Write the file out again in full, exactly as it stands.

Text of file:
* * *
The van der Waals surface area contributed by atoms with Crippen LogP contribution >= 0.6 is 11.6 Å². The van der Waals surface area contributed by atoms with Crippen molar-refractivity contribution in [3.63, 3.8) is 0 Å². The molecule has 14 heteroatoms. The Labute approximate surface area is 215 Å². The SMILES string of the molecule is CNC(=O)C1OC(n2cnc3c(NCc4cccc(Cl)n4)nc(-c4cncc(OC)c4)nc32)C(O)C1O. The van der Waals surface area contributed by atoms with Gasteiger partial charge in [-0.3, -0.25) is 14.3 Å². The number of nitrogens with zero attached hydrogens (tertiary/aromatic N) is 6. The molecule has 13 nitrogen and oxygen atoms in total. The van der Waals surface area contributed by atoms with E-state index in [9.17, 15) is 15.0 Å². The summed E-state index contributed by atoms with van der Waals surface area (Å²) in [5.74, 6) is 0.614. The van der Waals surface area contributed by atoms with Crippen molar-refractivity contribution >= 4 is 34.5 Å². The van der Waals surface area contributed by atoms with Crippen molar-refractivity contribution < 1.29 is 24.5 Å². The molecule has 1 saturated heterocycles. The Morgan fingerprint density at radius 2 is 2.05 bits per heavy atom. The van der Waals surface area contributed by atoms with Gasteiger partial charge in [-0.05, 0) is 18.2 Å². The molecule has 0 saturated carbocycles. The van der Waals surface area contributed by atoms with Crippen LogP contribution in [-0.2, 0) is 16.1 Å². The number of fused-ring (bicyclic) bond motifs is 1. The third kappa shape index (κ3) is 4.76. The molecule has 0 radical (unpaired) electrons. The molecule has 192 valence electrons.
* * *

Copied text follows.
The van der Waals surface area contributed by atoms with Crippen LogP contribution >= 0.6 is 11.6 Å². The van der Waals surface area contributed by atoms with Crippen molar-refractivity contribution in [3.63, 3.8) is 0 Å². The molecule has 14 heteroatoms. The Labute approximate surface area is 215 Å². The SMILES string of the molecule is CNC(=O)C1OC(n2cnc3c(NCc4cccc(Cl)n4)nc(-c4cncc(OC)c4)nc32)C(O)C1O. The van der Waals surface area contributed by atoms with Gasteiger partial charge in [-0.3, -0.25) is 14.3 Å². The number of nitrogens with zero attached hydrogens (tertiary/aromatic N) is 6. The molecule has 13 nitrogen and oxygen atoms in total. The van der Waals surface area contributed by atoms with E-state index in [9.17, 15) is 15.0 Å². The summed E-state index contributed by atoms with van der Waals surface area (Å²) in [5.74, 6) is 0.614. The van der Waals surface area contributed by atoms with Crippen molar-refractivity contribution >= 4 is 34.5 Å². The van der Waals surface area contributed by atoms with Crippen molar-refractivity contribution < 1.29 is 24.5 Å². The molecule has 1 saturated heterocycles. The Morgan fingerprint density at radius 2 is 2.05 bits per heavy atom. The van der Waals surface area contributed by atoms with Gasteiger partial charge in [-0.05, 0) is 18.2 Å². The molecule has 0 saturated carbocycles. The van der Waals surface area contributed by atoms with Crippen LogP contribution in [-0.2, 0) is 16.1 Å². The number of fused-ring (bicyclic) bond motifs is 1. The third kappa shape index (κ3) is 4.76. The molecule has 0 radical (unpaired) electrons. The molecule has 192 valence electrons.